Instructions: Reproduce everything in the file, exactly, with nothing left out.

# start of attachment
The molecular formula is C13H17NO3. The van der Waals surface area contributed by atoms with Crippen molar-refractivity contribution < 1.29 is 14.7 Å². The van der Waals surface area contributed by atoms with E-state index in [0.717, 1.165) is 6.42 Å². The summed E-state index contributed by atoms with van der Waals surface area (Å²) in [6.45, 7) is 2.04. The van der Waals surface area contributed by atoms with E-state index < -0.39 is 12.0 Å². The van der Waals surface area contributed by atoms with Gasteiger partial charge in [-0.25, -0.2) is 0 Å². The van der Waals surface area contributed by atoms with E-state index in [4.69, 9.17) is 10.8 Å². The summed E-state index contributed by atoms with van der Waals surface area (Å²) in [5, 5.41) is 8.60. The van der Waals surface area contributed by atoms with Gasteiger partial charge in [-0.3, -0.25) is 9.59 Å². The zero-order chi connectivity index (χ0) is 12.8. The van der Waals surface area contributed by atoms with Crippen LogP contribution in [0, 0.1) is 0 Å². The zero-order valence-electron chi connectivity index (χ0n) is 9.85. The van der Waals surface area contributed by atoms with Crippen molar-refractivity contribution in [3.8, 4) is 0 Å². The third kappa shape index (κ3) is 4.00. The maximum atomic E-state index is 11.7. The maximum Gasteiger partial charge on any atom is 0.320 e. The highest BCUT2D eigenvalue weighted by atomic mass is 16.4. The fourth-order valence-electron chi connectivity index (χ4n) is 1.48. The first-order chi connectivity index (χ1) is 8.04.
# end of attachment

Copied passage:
The molecular formula is C13H17NO3. The van der Waals surface area contributed by atoms with Crippen molar-refractivity contribution < 1.29 is 14.7 Å². The van der Waals surface area contributed by atoms with E-state index in [0.717, 1.165) is 6.42 Å². The summed E-state index contributed by atoms with van der Waals surface area (Å²) in [6.45, 7) is 2.04. The van der Waals surface area contributed by atoms with E-state index < -0.39 is 12.0 Å². The van der Waals surface area contributed by atoms with Gasteiger partial charge in [-0.25, -0.2) is 0 Å². The van der Waals surface area contributed by atoms with E-state index in [4.69, 9.17) is 10.8 Å². The summed E-state index contributed by atoms with van der Waals surface area (Å²) in [5, 5.41) is 8.60. The van der Waals surface area contributed by atoms with Gasteiger partial charge in [-0.3, -0.25) is 9.59 Å². The zero-order chi connectivity index (χ0) is 12.8. The van der Waals surface area contributed by atoms with Crippen LogP contribution in [0, 0.1) is 0 Å². The zero-order valence-electron chi connectivity index (χ0n) is 9.85. The van der Waals surface area contributed by atoms with Crippen molar-refractivity contribution in [3.8, 4) is 0 Å². The third kappa shape index (κ3) is 4.00. The maximum atomic E-state index is 11.7. The maximum Gasteiger partial charge on any atom is 0.320 e. The highest BCUT2D eigenvalue weighted by atomic mass is 16.4. The fourth-order valence-electron chi connectivity index (χ4n) is 1.48. The first-order chi connectivity index (χ1) is 8.04.